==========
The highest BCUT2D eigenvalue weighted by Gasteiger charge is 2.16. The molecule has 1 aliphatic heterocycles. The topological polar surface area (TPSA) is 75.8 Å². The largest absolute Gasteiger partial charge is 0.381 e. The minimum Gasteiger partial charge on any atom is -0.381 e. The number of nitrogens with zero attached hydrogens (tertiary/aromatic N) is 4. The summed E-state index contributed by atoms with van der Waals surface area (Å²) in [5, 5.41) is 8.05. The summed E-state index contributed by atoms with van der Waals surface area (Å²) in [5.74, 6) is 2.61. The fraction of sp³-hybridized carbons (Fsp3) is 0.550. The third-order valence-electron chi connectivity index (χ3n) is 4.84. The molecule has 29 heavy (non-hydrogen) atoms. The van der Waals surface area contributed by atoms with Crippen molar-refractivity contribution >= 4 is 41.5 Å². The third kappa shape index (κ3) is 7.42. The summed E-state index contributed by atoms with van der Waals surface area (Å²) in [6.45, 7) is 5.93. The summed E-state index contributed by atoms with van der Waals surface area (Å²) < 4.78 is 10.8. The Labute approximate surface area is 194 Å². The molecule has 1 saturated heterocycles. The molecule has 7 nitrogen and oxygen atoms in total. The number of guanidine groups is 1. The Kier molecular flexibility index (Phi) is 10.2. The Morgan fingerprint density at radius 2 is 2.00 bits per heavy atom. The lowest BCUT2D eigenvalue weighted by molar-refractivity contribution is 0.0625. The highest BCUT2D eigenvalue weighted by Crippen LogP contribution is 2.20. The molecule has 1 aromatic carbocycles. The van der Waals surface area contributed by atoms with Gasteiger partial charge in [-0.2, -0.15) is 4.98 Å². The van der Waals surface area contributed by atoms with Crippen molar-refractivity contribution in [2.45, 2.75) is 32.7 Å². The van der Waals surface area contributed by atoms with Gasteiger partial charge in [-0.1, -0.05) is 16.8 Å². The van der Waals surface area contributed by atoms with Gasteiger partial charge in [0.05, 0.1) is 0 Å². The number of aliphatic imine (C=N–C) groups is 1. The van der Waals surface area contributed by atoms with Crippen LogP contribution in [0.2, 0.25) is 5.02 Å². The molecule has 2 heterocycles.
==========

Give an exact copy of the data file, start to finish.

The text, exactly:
The highest BCUT2D eigenvalue weighted by Gasteiger charge is 2.16. The molecule has 1 aliphatic heterocycles. The topological polar surface area (TPSA) is 75.8 Å². The largest absolute Gasteiger partial charge is 0.381 e. The minimum Gasteiger partial charge on any atom is -0.381 e. The number of nitrogens with zero attached hydrogens (tertiary/aromatic N) is 4. The summed E-state index contributed by atoms with van der Waals surface area (Å²) in [5, 5.41) is 8.05. The summed E-state index contributed by atoms with van der Waals surface area (Å²) in [5.74, 6) is 2.61. The fraction of sp³-hybridized carbons (Fsp3) is 0.550. The third-order valence-electron chi connectivity index (χ3n) is 4.84. The molecule has 29 heavy (non-hydrogen) atoms. The van der Waals surface area contributed by atoms with Crippen molar-refractivity contribution >= 4 is 41.5 Å². The third kappa shape index (κ3) is 7.42. The summed E-state index contributed by atoms with van der Waals surface area (Å²) in [6.45, 7) is 5.93. The summed E-state index contributed by atoms with van der Waals surface area (Å²) < 4.78 is 10.8. The Labute approximate surface area is 194 Å². The molecule has 1 saturated heterocycles. The molecule has 7 nitrogen and oxygen atoms in total. The number of guanidine groups is 1. The Kier molecular flexibility index (Phi) is 10.2. The Morgan fingerprint density at radius 2 is 2.00 bits per heavy atom. The lowest BCUT2D eigenvalue weighted by molar-refractivity contribution is 0.0625. The highest BCUT2D eigenvalue weighted by Crippen LogP contribution is 2.20. The molecule has 1 aromatic carbocycles. The van der Waals surface area contributed by atoms with Gasteiger partial charge in [-0.2, -0.15) is 4.98 Å². The van der Waals surface area contributed by atoms with Crippen molar-refractivity contribution in [2.45, 2.75) is 32.7 Å². The van der Waals surface area contributed by atoms with Gasteiger partial charge in [-0.1, -0.05) is 16.8 Å². The van der Waals surface area contributed by atoms with Gasteiger partial charge in [0.05, 0.1) is 0 Å². The number of aliphatic imine (C=N–C) groups is 1. The van der Waals surface area contributed by atoms with Crippen LogP contribution in [0.2, 0.25) is 5.02 Å². The molecule has 2 heterocycles.